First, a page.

The Ribos Operation

“There are times, Doctor, when the forces within the universe upset the balance to such an extent that it becomes necessary to stop everything.” – The Guardian

After a largely bad year prior, Doctor Who rebounds and revamps for its new season. Trying something relatively new, the producers came up with the clever idea of tying the entire set of stories for the year together by having an overarching mission for the Doctor to pursue with separate individual stories making up legs of the journey. (This was only done in miniature before.) For this to work, the larger part of the story has to first grab us and they do a good job of this by surprising us with the Doctor’s godlike call by the White Guardian. I love the scale that introducing this virtually omnipotent being gives to the story. I also love our sudden introduction to Romana. They quickly pegged that introducing an intellectual equal to the Doctor would serve for some great repartee, from the Doctor’s seeming inferiority complex at first to his becoming the seasoned veteran having to show the youngster that that learning without practical experience isn’t all that great.

We then enter into the first storyline and from the outset it becomes evident that the story is something different. This tale of a couple of space grifters preparing to scam a planetary warlord is modeled after classic movies in the same vein. Just substitute guard dogs for shrivenzales, a third world country for the backwards planet, and a mafia kingpin for the Graff Vynda K and much of the main plot would still work. Indeed, most of the initial story revolves around the Doctor and Romana (and us) just watching the scam slowly unfold from the side. It’s great how the Doctor recognizes the snow job for what it is right away. (You can imagine him being just as great at such as sting.) Once plans fall apart, the story turns more to the Doctor having to extricate himself and his friends from a dangerous tyrant.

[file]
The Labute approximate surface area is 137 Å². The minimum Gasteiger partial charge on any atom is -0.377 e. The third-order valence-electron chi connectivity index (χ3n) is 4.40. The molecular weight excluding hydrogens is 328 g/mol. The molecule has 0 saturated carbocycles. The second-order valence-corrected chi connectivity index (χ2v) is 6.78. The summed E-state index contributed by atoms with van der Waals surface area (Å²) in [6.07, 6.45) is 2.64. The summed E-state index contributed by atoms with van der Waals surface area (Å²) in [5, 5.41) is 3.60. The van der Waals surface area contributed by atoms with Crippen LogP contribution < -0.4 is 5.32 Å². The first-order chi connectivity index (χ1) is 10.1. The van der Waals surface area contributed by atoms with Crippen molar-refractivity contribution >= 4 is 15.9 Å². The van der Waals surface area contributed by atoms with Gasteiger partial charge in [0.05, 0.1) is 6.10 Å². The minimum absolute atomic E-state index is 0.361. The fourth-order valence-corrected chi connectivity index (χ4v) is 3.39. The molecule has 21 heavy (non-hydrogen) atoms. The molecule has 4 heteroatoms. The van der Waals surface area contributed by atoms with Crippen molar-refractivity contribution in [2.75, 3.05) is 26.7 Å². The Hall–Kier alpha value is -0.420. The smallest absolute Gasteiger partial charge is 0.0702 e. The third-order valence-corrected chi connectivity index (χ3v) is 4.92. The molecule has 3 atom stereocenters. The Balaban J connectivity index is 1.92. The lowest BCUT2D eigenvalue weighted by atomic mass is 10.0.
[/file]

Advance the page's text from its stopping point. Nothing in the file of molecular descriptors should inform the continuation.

More than just a unique story choice, they also pulled out the big bucks to make this one stand out in terms of costumes and sets—elaborate hats and costumes taken from ancient Mongolian design, stonework and heraldry of an old palace, and realistic crypt and tunnels. There’s some good world building in the script and the acting is quite strong on all sides, even down to mad characters like the Seeker. (K9 gets quite a bump up in his usefulness and personality as well.) Most importantly, the script itself is sparkling with lively banter between Garron and Unstoffe, between them and the Graff, and between our heroes and all the rest. Robert Holmes then goes even further and throws in real emotional moments, most notably our encounter with poor old Brino. Your heart just breaks for the kind old man as he weeps with gratitude at having his long held beliefs validated just at the end of his life.

The only problem with the story is that it is so outside the norm for Doctor Who—no alien invasion, no large scale threat—that it doesn’t necessarily stand out for a child. I remember thinking it was not that consequential of a story as it had no excitement or far flung ideas. It’s only as an adult that I can recognize what a great script it is.

Best (or worst) unsettling moment:

Poor Binro. It’s gutting when this little old man dies. But as far as moments that have an edge, I am quite struck by the last scene of the Graff after the death of his lifelong companion Sholakh. It’s subtle but the as he turns away from the Doctor you slowly hear the rising sound of horses and battle until you realize that only the Graff is hearing this in his head and that he has thus truly gone insane.


It’s not necessarily a mistake (especially since the actor is so good) but it seems a bit odd that the Graff is so young yet talks of “So many battles, so many years” as if he were a wizened old man.